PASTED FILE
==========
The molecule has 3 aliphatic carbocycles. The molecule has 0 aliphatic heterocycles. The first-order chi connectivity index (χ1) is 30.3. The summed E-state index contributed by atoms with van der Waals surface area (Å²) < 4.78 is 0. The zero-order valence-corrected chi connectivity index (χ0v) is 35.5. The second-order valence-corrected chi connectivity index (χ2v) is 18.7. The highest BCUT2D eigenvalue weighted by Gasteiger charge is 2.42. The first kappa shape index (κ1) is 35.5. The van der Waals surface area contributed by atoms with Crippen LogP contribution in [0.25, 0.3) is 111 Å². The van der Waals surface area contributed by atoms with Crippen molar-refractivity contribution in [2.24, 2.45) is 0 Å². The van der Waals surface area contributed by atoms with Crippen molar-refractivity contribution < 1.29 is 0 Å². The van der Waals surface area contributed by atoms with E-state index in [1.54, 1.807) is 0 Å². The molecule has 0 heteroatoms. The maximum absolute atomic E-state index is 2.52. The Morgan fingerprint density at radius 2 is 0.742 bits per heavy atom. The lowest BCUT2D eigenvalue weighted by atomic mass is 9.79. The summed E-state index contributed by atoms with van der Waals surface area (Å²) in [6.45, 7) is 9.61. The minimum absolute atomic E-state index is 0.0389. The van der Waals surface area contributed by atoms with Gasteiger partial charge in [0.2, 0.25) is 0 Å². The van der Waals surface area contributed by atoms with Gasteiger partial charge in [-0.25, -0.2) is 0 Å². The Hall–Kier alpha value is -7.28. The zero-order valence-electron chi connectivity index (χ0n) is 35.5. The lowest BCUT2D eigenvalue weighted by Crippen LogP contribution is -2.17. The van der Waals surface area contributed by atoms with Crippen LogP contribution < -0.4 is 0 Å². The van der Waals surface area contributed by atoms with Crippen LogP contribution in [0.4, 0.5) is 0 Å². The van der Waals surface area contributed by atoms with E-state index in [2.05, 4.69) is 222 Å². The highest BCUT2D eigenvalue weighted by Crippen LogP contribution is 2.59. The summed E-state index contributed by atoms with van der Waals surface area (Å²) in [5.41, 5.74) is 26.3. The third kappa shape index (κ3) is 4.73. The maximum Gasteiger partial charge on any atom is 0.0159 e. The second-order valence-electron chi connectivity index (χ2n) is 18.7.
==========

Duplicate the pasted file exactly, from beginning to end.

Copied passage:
The molecule has 3 aliphatic carbocycles. The molecule has 0 aliphatic heterocycles. The first-order chi connectivity index (χ1) is 30.3. The summed E-state index contributed by atoms with van der Waals surface area (Å²) < 4.78 is 0. The zero-order valence-corrected chi connectivity index (χ0v) is 35.5. The second-order valence-corrected chi connectivity index (χ2v) is 18.7. The highest BCUT2D eigenvalue weighted by Gasteiger charge is 2.42. The first kappa shape index (κ1) is 35.5. The van der Waals surface area contributed by atoms with Crippen LogP contribution in [0.25, 0.3) is 111 Å². The van der Waals surface area contributed by atoms with Crippen molar-refractivity contribution in [2.24, 2.45) is 0 Å². The van der Waals surface area contributed by atoms with Crippen molar-refractivity contribution < 1.29 is 0 Å². The van der Waals surface area contributed by atoms with E-state index in [1.54, 1.807) is 0 Å². The molecule has 0 heteroatoms. The maximum absolute atomic E-state index is 2.52. The Morgan fingerprint density at radius 2 is 0.742 bits per heavy atom. The lowest BCUT2D eigenvalue weighted by atomic mass is 9.79. The summed E-state index contributed by atoms with van der Waals surface area (Å²) in [6.45, 7) is 9.61. The minimum absolute atomic E-state index is 0.0389. The van der Waals surface area contributed by atoms with Gasteiger partial charge in [0.2, 0.25) is 0 Å². The van der Waals surface area contributed by atoms with Gasteiger partial charge in [-0.25, -0.2) is 0 Å². The Hall–Kier alpha value is -7.28. The zero-order valence-electron chi connectivity index (χ0n) is 35.5. The lowest BCUT2D eigenvalue weighted by Crippen LogP contribution is -2.17. The van der Waals surface area contributed by atoms with Crippen LogP contribution < -0.4 is 0 Å². The van der Waals surface area contributed by atoms with Crippen LogP contribution in [0.4, 0.5) is 0 Å². The van der Waals surface area contributed by atoms with E-state index in [2.05, 4.69) is 222 Å². The highest BCUT2D eigenvalue weighted by Crippen LogP contribution is 2.59. The summed E-state index contributed by atoms with van der Waals surface area (Å²) in [5.41, 5.74) is 26.3. The third kappa shape index (κ3) is 4.73. The maximum Gasteiger partial charge on any atom is 0.0159 e. The second-order valence-electron chi connectivity index (χ2n) is 18.7.